The Eyes and Ears of the World
Screening of the episode 4-6 of the film »Third Person (Plural) (2017-19)« by Aikaterini GEGISIAN and talk with Christian QUENDLER (film and media scholar, University of Innsbruck)
After presenting the first three episodes of Gegisian’s film Third Person (Plural) (2017-19) at the event entitled The Eye of the Camera on May 17, 2019, the last three episodes will be shown and discussed in a subsequent talk between the artist and the film and media scholar Christian Quendler.
For her film Third Person (Plural) (2017-19) artist Aikaterini Gegisian has gathered visual material from the extensive archive of U.S. post-World War II newsreels (1945-1957), found at the Library of Congress in Washington, D.C. Third Person (Plural) (2017-19) has been mainly produced during Gegisian’s fellowship at Künstlerhaus Büchsenhausen. The film explores the role newsreel-driven popular, visual culture plays in shaping – and controlling – the ‘image’ of the world, in particular its implication of creating otherness as well as national and supranational imaginations.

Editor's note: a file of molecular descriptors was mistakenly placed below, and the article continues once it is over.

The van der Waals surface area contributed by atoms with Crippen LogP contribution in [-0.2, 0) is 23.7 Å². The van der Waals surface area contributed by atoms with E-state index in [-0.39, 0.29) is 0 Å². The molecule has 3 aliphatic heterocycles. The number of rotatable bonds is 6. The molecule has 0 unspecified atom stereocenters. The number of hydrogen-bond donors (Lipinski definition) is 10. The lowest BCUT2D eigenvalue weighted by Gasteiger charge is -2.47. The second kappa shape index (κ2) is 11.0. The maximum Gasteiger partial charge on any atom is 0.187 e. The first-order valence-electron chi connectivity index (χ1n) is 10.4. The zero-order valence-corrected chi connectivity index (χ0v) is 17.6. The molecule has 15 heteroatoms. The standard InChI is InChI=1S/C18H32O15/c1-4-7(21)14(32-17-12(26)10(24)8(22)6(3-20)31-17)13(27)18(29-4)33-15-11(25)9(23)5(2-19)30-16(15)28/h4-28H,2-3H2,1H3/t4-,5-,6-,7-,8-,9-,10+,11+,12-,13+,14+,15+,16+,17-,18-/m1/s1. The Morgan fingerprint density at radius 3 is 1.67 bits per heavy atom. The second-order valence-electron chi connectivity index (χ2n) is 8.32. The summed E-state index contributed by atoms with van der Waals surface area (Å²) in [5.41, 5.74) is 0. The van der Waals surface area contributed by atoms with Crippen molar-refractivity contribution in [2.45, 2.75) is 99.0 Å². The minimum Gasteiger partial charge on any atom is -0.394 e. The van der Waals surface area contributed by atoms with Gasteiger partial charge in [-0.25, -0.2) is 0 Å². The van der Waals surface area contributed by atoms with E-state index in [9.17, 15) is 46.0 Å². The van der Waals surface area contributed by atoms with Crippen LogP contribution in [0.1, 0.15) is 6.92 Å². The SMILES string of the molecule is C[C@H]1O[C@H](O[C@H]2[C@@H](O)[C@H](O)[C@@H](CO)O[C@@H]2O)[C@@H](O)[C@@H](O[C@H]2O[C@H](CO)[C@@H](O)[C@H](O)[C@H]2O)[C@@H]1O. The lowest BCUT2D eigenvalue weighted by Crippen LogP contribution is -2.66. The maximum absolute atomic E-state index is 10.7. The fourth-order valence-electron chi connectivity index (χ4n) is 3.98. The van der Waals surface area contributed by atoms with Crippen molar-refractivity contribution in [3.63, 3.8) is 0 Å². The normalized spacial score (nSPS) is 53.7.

The event takes place in the context of the artistic investigation Third Person (Plural) (2017-19) by Aikaterini GEGISIAN.
Aikaterini GEGISIAN is an artist of Greek-Armenian heritage that lives and works in the UK and Greece. Building on her contribution to the Armenian Pavilion, 56th Venice Biennale (2015 Golden Lion for best national participation), she has over the past two years developed a series of new commissions exploring the role of images in the construction of national and gendered identities, amongst others: Jewish Museum, Moscow; National Arts Museum of China, Beijing; Middlesbrough Institute of Modern Art; BALTIC, Newcastle; Calvert 22 Foundation, London; Kunsthalle Osnabruck; DEPO, Istanbul; Yermilov Centre, Ukraine. During 2018 she was a Research Fellow at the Library of Congress, Washington DC.
Christian QUENDLER is associate professor in the Department of American Studies at the University of Innsbruck, where he teaches film and media. His most recent book is The Camera-Eye Metaphor in Cinema (Routledge, 2017).